What’s the Difference Between a Golden Retriever and a Lab?

Golden Retrievers and Labrador Retrievers are, undoubtedly, among the most family-friendly, fun-loving breeds of dogs available on the market. Both breeds are known for their high energy and approachable dispositions, making them the perfect pets and companions for households with young children and other pets.

It’s interesting to note just how many characteristics they have in common. Both breeds are highly intelligent, loyal to a fault, easy to train, fun and playful, and low-maintenance pets. Their physical and temperamental similarities are so apparent that people often confuse one breed for the other. The fact of the matter is, Golden Retrievers and Labrador Retrievers are very different, though most would classify their differences as purely appearance-based.

The following sections will focus on eight primary differences between these two breeds of dogs. For more insight into the differences between these two popular breeds, check out this helpful guide from Snowy Pines White Labradors.

Size

Once fully grown, Labrador Retrievers lean slightly bigger than Golden Retrievers. An adult male Lab will stand at an average of 21.5 to 24.5 inches at the withers, while an adult Golden Retriever will stand at an average of 21 to 24 inches at the withers. In both cases, the female could be as much as one inch smaller.

As for weight, both breeds have similar averages. On the low end, both Labrador and Golden Retrievers approach the 55-pound mark. However, bulkier labs could be as much as five pounds heavier than the heaviest Golden, nearing 80 pounds.

Coloring

All Golden Retrievers possess that unmistakable beautiful golden fur, hence their name “Golden Retriever.” As for the Labrador Retriever breed, they can come in three standard varieties: yellow, black, and chocolate. While it’s incredibly rare, some Labs will carry a reddish or silver coloring.

If anyone sees what they believe to be a Lab with golden fur, this coloring is only achievable if the dog in question is a Golden Retriever Lab mix. Otherwise, a Labrador Retriever puppy will always fall into one of the three color categories.

Fur length

The Golden Retriever breed has much longer hair than the Labrador Retriever. While both breeds are relatively low-maintenance dogs, the Golden’s long fur makes the breed a little more challenging to groom because of frequent shedding. Labradors do shed, but the process is usually limited to early spring and late autumn, as the dog’s fur prepares for weather changes.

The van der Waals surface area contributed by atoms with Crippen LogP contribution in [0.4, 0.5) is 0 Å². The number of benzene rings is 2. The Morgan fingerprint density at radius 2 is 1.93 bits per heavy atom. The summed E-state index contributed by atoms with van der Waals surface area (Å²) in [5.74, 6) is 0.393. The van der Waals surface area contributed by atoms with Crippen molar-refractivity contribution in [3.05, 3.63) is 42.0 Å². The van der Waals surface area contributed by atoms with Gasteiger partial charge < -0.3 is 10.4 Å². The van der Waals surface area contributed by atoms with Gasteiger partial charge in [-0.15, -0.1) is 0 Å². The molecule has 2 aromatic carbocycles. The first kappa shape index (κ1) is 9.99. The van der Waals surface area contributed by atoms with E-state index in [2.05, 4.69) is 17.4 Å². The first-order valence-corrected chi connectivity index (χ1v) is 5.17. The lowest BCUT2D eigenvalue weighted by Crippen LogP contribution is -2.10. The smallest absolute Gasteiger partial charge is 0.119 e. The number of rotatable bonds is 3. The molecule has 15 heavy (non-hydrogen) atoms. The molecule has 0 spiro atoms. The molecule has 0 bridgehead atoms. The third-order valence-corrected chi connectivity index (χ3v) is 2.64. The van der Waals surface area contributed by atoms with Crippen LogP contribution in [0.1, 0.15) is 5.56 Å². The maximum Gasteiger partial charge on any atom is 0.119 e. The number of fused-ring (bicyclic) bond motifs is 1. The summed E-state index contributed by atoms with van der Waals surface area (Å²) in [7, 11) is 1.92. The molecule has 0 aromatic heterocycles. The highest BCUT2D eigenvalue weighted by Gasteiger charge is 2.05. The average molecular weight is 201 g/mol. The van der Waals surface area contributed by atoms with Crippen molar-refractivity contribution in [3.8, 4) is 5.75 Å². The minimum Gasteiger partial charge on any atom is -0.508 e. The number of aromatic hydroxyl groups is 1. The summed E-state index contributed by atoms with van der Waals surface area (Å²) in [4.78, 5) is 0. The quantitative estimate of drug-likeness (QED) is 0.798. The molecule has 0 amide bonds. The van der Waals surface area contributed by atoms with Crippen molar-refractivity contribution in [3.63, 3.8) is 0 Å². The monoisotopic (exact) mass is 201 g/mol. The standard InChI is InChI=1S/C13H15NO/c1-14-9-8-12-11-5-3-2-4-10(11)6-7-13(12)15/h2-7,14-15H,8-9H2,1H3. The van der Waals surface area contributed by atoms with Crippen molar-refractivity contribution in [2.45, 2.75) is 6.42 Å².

It’s worth noting that both breeds have two dense coats of fur, which explains why both breeds love swimming and playing in nearly bone-chilling waters. Brutal winters are no match for the Labrador or Golden Retriever with their double-layer coat, meaning they’ll be more than willing to tag along on your hunting trip or winter camping excursion.

Energy levels

Both Golden Retrievers and Labrador Retrievers are playful, energetic dog breeds. However, Goldens tend to be a little more restrained and more inclined to cuddle on the couch, while labs are highly active and prefer to be on-the-go from the moment they wake up to the moment they drift to sleep.

The difference in energy levels makes Labs better work dogs, while Golden Retrievers are house dogs at heart. Additionally, Goldens tend to be more well-behaved around small children, though both breeds are excellent dogs for families.

Country of origin

Very seldom do we stumble upon a purebred dog. The Golden Retriever stemmed from a mix of the Wavy Coated Retriever and the Tweed Water Spaniel. The bred originated sometime in the 1800s in the Glen Affric, Scotland area. As for the Labrador Retriever, this breed stemmed from the St. John’s water dog and was popular in the Newfoundland, Canada area.

It’s worth noting that the American Kennel Club officially recognized the Labrador Retriever and Golden Retriever breeds in 1917 and 1925, respectively.

Historical job suitability

Today, both breeds are considered excellent hunting dogs and excel as narcotic sniffers and companion dogs for the disabled. Historically, breeders bred these Labs for different types of jobs. Unbeknownst to most, the original Golden Retrievers were used as hunting companions, while the Labrador Retriever was very popular amongst fishermen.

Disposition

Both breeds are very sociable with fun-loving dispositions. However, where they differ is that the Golden Retriever is more easy going than its Labrador Retriever counterpart, making the breed more patient and sensitive. Labs’ high energy levels make them more excitable and playful, ideal for homes with young children.

Life expectancy

Ideally, both of these breeds would have long life expectancies. Unfortunately, that’s not the case. Generally speaking, Labrador Retrievers will have a life expectancy of around 10 to 14 years, while Goldens tend to live about 10 to 12 years, on average.

Conclusion

Whether you opt for a Labrador Retriever or a Golden Retriever, you’re sure to benefit from both breeds’ unconditional love and unwavering loyalty. If you purchase a Lab, expect days packed full of slobbery kisses, playful barking, and hours of fetch-filled fun. On the other hand, if you handpick a Golden at your local pet store, you can indulge in hour-long couch cuddle sessions and calming temperaments. Whatever your decision, choose wisely according to your family’s current lifestyle.


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